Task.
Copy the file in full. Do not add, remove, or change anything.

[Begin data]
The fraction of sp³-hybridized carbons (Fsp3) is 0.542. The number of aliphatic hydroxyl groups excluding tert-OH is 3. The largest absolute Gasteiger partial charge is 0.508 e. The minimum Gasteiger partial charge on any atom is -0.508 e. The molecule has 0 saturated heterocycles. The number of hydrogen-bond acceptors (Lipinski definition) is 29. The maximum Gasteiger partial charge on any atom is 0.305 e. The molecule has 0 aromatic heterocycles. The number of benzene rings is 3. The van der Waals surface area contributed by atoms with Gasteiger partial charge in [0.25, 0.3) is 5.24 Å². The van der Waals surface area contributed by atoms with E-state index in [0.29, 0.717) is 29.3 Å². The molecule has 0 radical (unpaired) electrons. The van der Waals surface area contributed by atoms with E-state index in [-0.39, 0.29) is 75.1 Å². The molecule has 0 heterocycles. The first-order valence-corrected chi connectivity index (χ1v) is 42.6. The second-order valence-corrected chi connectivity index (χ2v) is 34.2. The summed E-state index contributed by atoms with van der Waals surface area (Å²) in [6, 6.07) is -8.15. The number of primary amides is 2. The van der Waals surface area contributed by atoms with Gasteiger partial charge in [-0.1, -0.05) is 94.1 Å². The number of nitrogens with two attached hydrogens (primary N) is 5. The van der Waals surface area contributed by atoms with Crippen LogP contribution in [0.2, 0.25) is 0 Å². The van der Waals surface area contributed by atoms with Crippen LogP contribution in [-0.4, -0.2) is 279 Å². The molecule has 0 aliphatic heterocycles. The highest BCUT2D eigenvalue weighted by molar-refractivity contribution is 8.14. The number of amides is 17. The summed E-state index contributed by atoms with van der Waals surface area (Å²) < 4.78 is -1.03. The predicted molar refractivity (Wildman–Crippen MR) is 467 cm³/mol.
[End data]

The fraction of sp³-hybridized carbons (Fsp3) is 0.542. The number of aliphatic hydroxyl groups excluding tert-OH is 3. The largest absolute Gasteiger partial charge is 0.508 e. The minimum Gasteiger partial charge on any atom is -0.508 e. The molecule has 0 saturated heterocycles. The number of hydrogen-bond acceptors (Lipinski definition) is 29. The maximum Gasteiger partial charge on any atom is 0.305 e. The molecule has 0 aromatic heterocycles. The number of benzene rings is 3. The van der Waals surface area contributed by atoms with Gasteiger partial charge in [0.25, 0.3) is 5.24 Å². The van der Waals surface area contributed by atoms with E-state index in [0.29, 0.717) is 29.3 Å². The molecule has 0 radical (unpaired) electrons. The van der Waals surface area contributed by atoms with E-state index in [-0.39, 0.29) is 75.1 Å². The molecule has 0 heterocycles. The first-order valence-corrected chi connectivity index (χ1v) is 42.6. The second-order valence-corrected chi connectivity index (χ2v) is 34.2. The summed E-state index contributed by atoms with van der Waals surface area (Å²) in [6, 6.07) is -8.15. The number of primary amides is 2. The van der Waals surface area contributed by atoms with Gasteiger partial charge in [-0.1, -0.05) is 94.1 Å². The number of nitrogens with two attached hydrogens (primary N) is 5. The van der Waals surface area contributed by atoms with Crippen LogP contribution in [0.2, 0.25) is 0 Å². The van der Waals surface area contributed by atoms with Crippen LogP contribution in [-0.4, -0.2) is 279 Å². The molecule has 0 aliphatic heterocycles. The highest BCUT2D eigenvalue weighted by molar-refractivity contribution is 8.14. The number of amides is 17. The summed E-state index contributed by atoms with van der Waals surface area (Å²) < 4.78 is -1.03. The predicted molar refractivity (Wildman–Crippen MR) is 467 cm³/mol.